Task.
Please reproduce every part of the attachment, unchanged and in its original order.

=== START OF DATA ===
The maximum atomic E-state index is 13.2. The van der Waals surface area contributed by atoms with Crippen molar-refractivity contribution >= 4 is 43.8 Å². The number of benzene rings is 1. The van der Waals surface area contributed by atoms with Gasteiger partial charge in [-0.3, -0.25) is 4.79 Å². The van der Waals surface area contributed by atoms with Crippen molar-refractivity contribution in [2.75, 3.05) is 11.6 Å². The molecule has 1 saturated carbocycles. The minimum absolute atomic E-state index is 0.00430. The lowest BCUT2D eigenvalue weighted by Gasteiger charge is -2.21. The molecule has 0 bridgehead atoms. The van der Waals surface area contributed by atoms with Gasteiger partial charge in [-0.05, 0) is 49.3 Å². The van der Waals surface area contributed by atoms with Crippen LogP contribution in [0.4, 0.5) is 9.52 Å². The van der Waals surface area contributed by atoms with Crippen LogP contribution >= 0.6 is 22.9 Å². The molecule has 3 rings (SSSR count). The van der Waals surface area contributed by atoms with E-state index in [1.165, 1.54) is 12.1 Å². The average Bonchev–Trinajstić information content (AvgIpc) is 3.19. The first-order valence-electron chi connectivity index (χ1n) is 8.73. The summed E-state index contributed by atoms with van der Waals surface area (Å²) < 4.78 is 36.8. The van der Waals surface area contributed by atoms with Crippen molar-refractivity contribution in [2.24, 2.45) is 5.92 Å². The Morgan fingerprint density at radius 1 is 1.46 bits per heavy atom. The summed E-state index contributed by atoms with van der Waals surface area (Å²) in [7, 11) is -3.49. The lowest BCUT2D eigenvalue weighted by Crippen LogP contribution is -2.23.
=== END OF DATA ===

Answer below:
The maximum atomic E-state index is 13.2. The van der Waals surface area contributed by atoms with Crippen molar-refractivity contribution >= 4 is 43.8 Å². The number of benzene rings is 1. The van der Waals surface area contributed by atoms with Gasteiger partial charge in [-0.3, -0.25) is 4.79 Å². The van der Waals surface area contributed by atoms with Crippen molar-refractivity contribution in [2.75, 3.05) is 11.6 Å². The molecule has 1 saturated carbocycles. The minimum absolute atomic E-state index is 0.00430. The lowest BCUT2D eigenvalue weighted by Gasteiger charge is -2.21. The molecule has 0 bridgehead atoms. The van der Waals surface area contributed by atoms with Gasteiger partial charge in [-0.05, 0) is 49.3 Å². The van der Waals surface area contributed by atoms with Crippen LogP contribution in [0.4, 0.5) is 9.52 Å². The van der Waals surface area contributed by atoms with Crippen LogP contribution >= 0.6 is 22.9 Å². The molecule has 3 rings (SSSR count). The van der Waals surface area contributed by atoms with E-state index in [1.165, 1.54) is 12.1 Å². The average Bonchev–Trinajstić information content (AvgIpc) is 3.19. The first-order valence-electron chi connectivity index (χ1n) is 8.73. The summed E-state index contributed by atoms with van der Waals surface area (Å²) < 4.78 is 36.8. The van der Waals surface area contributed by atoms with Crippen molar-refractivity contribution in [2.24, 2.45) is 5.92 Å². The Morgan fingerprint density at radius 1 is 1.46 bits per heavy atom. The summed E-state index contributed by atoms with van der Waals surface area (Å²) in [7, 11) is -3.49. The lowest BCUT2D eigenvalue weighted by Crippen LogP contribution is -2.23.